They also brew Slightly Mighty with locally grown barley and monk fruit sweetener, one of the best keto-friendly sugar alternatives.
#12. Brewery Ommegang: Brut IPA
Brut IPAs are like a very dry IPA people compare to dry champagne.
Brewers add special enzymes and yeasts during fermentation to eat up as much sugar as possible. The result is a beer that’s not sweet and contains just a few carbs.
Ommegang’s Brut IPA is light, bone-dry, and dry-hopped with Bravo, Mandarina Bavaria, Citra, and Calypso hops. It’s crisp, floral, and fruity despite the rather high 6.3% ABV.
#13. Kona Brewing Co.: Kanaha Blonde Ale
This light, bright, tropical beer from Hawaii is like sipping on sunshine. The Millennium, Mosaic, and Amarillo hops pair well with juice from real mango in this fruity yet dry blonde ale.
#14. Ballast Point: Lager
Drinkers get grapefruit, honeysuckle, light banana, and spice vibes in this old-fashioned Lager brewed with a touch of Apollo hops.
#15. Deschutes Brewery: Da Shootz! Pilsner
Brewer notes for Da Shootz! say it’s a clean, lightly toasted, bubbly, and refreshing American pilsner. Grassy hints and citrus from the Tettnang, Lemondrop, and Azacca hops make it a complex yet sessionable beer.
#16. Boulevard Brewing Co.: Easy Sport
Easy Sport is a smooth-bodied blonde ale finished with tangerine peel and electrolytes for active partying. It’s slightly sour and tangy, dry, and super refreshing.
This carb-conscious beer is also subtly salty courtesy of those replenishing electrolytes.
#17. Allagash Brewing Co.: Saison
Saisons were traditionally brewed to quench the thirst of farmers returning from long days in the sun. They’re light, a bit spicy or funky, and more dry than sweet (thanks to the Saison yeast).
This highly-rated Belgian farmhouse-style ale features Northern Brewer, Bravo, and Cascade hops. Its crisp, citrus, subtle bitterness balances the malt character.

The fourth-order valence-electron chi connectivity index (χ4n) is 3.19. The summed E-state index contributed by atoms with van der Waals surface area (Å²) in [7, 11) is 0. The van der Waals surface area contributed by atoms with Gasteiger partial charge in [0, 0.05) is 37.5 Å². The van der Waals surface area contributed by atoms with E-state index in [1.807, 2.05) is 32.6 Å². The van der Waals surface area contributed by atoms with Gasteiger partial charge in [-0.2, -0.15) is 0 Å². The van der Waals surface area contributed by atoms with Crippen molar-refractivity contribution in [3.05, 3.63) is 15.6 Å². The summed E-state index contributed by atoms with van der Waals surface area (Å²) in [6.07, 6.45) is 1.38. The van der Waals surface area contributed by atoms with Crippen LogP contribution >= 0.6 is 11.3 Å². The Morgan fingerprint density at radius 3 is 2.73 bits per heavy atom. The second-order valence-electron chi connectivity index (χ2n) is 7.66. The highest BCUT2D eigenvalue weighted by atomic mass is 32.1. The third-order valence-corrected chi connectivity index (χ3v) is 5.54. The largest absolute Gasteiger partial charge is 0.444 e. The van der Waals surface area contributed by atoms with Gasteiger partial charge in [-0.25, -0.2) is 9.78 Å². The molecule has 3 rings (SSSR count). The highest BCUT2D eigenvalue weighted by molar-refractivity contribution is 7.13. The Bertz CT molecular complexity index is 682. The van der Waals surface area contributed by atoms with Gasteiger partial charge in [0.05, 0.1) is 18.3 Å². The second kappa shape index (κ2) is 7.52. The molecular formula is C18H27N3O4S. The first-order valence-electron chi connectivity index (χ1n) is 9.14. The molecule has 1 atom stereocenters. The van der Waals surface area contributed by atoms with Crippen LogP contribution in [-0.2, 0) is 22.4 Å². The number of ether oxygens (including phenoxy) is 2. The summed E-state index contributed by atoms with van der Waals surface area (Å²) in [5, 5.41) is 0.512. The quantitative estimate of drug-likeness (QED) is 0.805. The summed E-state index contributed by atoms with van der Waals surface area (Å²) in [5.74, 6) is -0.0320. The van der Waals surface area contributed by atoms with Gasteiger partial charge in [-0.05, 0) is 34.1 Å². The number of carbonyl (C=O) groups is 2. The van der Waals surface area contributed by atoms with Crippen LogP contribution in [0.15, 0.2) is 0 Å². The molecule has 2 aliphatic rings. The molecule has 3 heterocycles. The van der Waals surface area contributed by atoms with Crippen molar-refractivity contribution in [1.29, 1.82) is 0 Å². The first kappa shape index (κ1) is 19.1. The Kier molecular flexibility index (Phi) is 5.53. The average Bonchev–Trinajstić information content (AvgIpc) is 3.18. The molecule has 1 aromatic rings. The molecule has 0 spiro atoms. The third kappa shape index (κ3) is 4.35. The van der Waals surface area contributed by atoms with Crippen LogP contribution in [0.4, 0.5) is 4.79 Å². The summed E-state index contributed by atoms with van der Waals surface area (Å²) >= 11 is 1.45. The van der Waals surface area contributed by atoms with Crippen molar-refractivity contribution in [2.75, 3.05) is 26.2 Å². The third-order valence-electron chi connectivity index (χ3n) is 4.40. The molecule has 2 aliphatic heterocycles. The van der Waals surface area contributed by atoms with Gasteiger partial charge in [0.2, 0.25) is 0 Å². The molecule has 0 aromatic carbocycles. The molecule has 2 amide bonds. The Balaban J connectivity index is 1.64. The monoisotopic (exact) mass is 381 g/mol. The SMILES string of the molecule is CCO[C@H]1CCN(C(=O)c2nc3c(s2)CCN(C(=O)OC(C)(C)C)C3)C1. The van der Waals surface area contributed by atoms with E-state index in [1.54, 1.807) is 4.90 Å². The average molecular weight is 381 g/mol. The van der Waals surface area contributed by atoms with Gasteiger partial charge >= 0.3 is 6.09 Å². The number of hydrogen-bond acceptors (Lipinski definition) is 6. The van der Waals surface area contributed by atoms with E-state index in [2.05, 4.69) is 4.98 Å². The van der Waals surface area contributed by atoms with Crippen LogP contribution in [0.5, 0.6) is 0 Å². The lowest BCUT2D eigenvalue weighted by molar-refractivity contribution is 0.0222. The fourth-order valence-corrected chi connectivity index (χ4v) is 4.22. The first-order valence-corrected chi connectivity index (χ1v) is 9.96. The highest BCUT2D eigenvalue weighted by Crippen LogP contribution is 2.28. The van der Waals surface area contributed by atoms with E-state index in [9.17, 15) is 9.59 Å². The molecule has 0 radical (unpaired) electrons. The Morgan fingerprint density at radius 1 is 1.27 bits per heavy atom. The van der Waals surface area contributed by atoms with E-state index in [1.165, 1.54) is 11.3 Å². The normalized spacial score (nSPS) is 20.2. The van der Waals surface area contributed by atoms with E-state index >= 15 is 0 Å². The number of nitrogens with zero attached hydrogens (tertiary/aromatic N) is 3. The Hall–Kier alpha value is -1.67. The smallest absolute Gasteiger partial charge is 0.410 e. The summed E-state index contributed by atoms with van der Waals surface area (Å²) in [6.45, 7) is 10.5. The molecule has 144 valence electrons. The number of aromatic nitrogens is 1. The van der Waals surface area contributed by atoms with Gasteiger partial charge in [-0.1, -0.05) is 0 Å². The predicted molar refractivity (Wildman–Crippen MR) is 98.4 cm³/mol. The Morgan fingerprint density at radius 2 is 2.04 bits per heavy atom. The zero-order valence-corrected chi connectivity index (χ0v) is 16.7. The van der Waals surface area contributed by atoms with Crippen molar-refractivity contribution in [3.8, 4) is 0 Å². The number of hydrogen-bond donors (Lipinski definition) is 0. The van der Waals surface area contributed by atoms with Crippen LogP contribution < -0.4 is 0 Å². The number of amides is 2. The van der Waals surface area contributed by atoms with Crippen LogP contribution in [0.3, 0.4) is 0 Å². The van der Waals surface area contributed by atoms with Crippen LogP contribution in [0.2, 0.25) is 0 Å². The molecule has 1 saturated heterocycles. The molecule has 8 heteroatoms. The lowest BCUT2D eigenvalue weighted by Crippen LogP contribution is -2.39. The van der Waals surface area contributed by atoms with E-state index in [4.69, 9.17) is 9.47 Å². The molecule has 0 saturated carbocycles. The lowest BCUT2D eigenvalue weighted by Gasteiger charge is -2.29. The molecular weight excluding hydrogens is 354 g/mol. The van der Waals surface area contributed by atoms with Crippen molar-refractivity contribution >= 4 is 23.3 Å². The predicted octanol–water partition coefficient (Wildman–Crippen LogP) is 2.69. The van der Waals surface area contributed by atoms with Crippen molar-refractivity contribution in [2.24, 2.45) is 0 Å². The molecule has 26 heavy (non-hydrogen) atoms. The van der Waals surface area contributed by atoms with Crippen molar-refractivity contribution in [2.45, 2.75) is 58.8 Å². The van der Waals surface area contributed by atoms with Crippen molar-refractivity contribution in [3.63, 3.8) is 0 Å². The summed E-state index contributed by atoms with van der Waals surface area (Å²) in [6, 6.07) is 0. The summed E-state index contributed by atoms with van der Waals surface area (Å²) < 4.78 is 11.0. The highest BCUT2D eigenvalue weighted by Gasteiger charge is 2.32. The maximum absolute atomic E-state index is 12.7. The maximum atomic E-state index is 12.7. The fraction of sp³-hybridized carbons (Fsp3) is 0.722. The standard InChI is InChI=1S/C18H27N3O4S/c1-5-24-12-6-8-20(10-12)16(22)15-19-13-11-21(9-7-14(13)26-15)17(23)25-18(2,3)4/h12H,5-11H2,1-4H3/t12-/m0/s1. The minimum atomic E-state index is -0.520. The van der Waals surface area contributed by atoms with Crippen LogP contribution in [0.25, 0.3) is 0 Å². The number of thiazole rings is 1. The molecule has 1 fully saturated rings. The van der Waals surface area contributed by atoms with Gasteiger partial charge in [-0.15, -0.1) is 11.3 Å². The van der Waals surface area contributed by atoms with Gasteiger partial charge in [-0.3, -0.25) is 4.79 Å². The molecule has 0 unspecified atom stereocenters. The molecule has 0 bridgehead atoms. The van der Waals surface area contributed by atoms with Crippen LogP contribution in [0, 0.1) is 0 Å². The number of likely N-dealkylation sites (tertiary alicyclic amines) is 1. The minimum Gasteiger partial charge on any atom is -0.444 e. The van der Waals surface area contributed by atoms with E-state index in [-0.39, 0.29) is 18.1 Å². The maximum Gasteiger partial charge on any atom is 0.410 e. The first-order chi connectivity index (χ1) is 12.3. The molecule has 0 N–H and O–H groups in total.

#18. Omission Beer: Ultimate Light Golden Ale
Omission Beer specifically crafts brews to remove gluten and lower carb count. Their Ultimate Light Golden Ale is a smooth, versatile, full-flavored beer with uncomplicated citrusy flavors from Millennium, Citra, and Galaxy hops.
#19. Four Peaks Brewing Co.: Brut IPA
This bubbly Brut IPA has little-to-no residual sweetness and tastes more like extra dry champagne. With Mosaic, Hallertau Blanc, and Southern Passion hops, you’ll be delighted with aromas of mixed berries, melon, apricot, and white wine.
#20. Sufferfest Beer Co.: Repeat
There’s not much like the gluten-removed Repeat Kolsch. It’s brewed with bee pollen for a floral, honeyed aroma and complex dimension.
It also has a fairly high IBU (25) compared to others on this list to balance that sweetness with crisp, hoppy bitterness.
Now you can work these 20+ beers into your keto meal plans so you don’t unintentionally wreck your weight loss goals.
Follow these four simple rules and you’ll be able to drink beer on a low-carb diet without sabotaging ketosis:
Calculate Your Macros With the Keto Calculator and Track Your Beers Like Food
Calculate your daily keto macronutrient goals and you’ll know exactly how many carbs you can spare for beer.
Just like you track everything you eat, always add your beers to your food tracking app. This will help you stay in line and drink within your macros only.
Eat The Right Meal Beforehand
Though crappy carbs are off-limits, you can still carb-up before drinking to counteract your low alcohol tolerance. Stick to high-fiber carbs so they net out closer to zero.
Think cruciferous veggies (i.e., broccoli, cauliflower, Brussels sprouts, etc.) and avocado (for fiber and filling fat). Chia pudding, protein bars, seed crackers, homemade keto granola, and keto nuts all work too.
These will also fill you up so you drink less (and are less likely to cheat with non-keto foods).
Stay Hydrated Before, During, and After
Beat the diuretic effects of alcohol by smashing water before you drink, after each beer, and when your drinking sesh ends. This may also prevent a monster hangover the next day.
Drinking too much water might flush out crucial electrolytes. So snack on salty keto foods and treats like olives, salted nuts, charcuterie meats, cheese, etc.
You may want to take an electrolyte supplement before or post-drinking too.
Establish a Recovery Plan Before Drinking
Create a plan for the possibility of drinking more than your macros allow. The faster you recover from cheating on keto, the sooner you’ll be back in fat-burning mode.
Intermittent fasting is the best and easiest way to reach Ketoland. Fasting will force your body to torch all the beer carbs as soon as the alcohol leaves your system.
When you can eat, choose fat over carbs. MCT oil, sugar-free fat bombs, and
healthy, fatty foods will help you get back in ketosis ASAP.
Cheers To Low-Carb Beer and Ketogenic Beer Options!
When you’re bored with hard seltzer and craving a crisp, cold beer, these 20+ craft brews for a keto diet deliver.
They’re a new addition to the best and worst low-carb drinks and they may make a ketogenic diet easier and less restrictive for you.
Check out the entire list of alcoholic beverages for a keto diet here!